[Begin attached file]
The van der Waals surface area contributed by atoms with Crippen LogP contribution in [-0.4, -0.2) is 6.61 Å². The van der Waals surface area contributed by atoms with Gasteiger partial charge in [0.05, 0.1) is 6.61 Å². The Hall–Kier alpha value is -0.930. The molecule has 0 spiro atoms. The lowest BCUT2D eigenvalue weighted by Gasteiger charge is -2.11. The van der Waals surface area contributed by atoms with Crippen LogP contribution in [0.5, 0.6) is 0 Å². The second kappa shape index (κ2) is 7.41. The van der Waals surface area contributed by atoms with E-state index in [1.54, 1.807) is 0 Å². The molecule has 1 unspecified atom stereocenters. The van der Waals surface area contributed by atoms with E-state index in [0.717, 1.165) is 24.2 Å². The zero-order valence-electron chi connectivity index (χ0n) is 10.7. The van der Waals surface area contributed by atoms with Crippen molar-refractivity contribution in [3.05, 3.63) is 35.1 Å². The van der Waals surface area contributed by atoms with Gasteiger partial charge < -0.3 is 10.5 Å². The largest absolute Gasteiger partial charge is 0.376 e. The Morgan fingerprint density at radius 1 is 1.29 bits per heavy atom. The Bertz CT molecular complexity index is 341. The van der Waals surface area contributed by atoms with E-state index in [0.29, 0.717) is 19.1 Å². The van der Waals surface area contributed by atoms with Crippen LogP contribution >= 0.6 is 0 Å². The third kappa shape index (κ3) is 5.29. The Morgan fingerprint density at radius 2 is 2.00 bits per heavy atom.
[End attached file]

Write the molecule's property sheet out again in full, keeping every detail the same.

The van der Waals surface area contributed by atoms with Crippen LogP contribution in [-0.4, -0.2) is 6.61 Å². The van der Waals surface area contributed by atoms with Gasteiger partial charge in [0.05, 0.1) is 6.61 Å². The Hall–Kier alpha value is -0.930. The molecule has 0 spiro atoms. The lowest BCUT2D eigenvalue weighted by Gasteiger charge is -2.11. The van der Waals surface area contributed by atoms with Crippen LogP contribution in [0.5, 0.6) is 0 Å². The second kappa shape index (κ2) is 7.41. The van der Waals surface area contributed by atoms with E-state index in [1.54, 1.807) is 0 Å². The molecule has 1 unspecified atom stereocenters. The van der Waals surface area contributed by atoms with E-state index in [0.717, 1.165) is 24.2 Å². The zero-order valence-electron chi connectivity index (χ0n) is 10.7. The van der Waals surface area contributed by atoms with Crippen molar-refractivity contribution in [3.05, 3.63) is 35.1 Å². The van der Waals surface area contributed by atoms with Gasteiger partial charge < -0.3 is 10.5 Å². The largest absolute Gasteiger partial charge is 0.376 e. The Morgan fingerprint density at radius 1 is 1.29 bits per heavy atom. The Bertz CT molecular complexity index is 341. The van der Waals surface area contributed by atoms with E-state index in [0.29, 0.717) is 19.1 Å². The van der Waals surface area contributed by atoms with Crippen LogP contribution >= 0.6 is 0 Å². The third kappa shape index (κ3) is 5.29. The Morgan fingerprint density at radius 2 is 2.00 bits per heavy atom.